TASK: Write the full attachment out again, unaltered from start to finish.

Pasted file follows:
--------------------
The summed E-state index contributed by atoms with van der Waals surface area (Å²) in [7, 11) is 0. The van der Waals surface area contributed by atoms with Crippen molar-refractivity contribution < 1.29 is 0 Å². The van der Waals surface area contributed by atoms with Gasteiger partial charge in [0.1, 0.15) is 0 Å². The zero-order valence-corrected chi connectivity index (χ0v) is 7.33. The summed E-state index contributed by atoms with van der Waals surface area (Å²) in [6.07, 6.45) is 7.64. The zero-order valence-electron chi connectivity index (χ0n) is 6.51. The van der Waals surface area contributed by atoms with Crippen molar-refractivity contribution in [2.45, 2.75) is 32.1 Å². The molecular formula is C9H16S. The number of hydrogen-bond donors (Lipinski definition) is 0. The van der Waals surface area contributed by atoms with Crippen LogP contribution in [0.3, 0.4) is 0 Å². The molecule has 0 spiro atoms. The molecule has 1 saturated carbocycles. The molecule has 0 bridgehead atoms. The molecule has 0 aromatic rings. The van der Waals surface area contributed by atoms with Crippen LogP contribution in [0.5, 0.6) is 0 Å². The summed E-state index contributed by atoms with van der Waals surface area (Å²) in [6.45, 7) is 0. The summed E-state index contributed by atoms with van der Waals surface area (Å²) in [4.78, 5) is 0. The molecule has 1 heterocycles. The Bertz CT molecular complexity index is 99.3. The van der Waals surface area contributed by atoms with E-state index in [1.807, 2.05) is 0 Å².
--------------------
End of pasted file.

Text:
The summed E-state index contributed by atoms with van der Waals surface area (Å²) in [7, 11) is 0. The van der Waals surface area contributed by atoms with Crippen molar-refractivity contribution < 1.29 is 0 Å². The van der Waals surface area contributed by atoms with Gasteiger partial charge in [0.1, 0.15) is 0 Å². The zero-order valence-corrected chi connectivity index (χ0v) is 7.33. The summed E-state index contributed by atoms with van der Waals surface area (Å²) in [6.07, 6.45) is 7.64. The zero-order valence-electron chi connectivity index (χ0n) is 6.51. The van der Waals surface area contributed by atoms with Crippen molar-refractivity contribution in [2.45, 2.75) is 32.1 Å². The molecular formula is C9H16S. The number of hydrogen-bond donors (Lipinski definition) is 0. The van der Waals surface area contributed by atoms with Crippen LogP contribution in [0.3, 0.4) is 0 Å². The molecule has 0 spiro atoms. The molecule has 1 saturated carbocycles. The molecule has 0 bridgehead atoms. The molecule has 0 aromatic rings. The van der Waals surface area contributed by atoms with Crippen LogP contribution in [0.5, 0.6) is 0 Å². The summed E-state index contributed by atoms with van der Waals surface area (Å²) in [6.45, 7) is 0. The summed E-state index contributed by atoms with van der Waals surface area (Å²) in [4.78, 5) is 0. The molecule has 1 heterocycles. The Bertz CT molecular complexity index is 99.3. The van der Waals surface area contributed by atoms with E-state index in [1.807, 2.05) is 0 Å².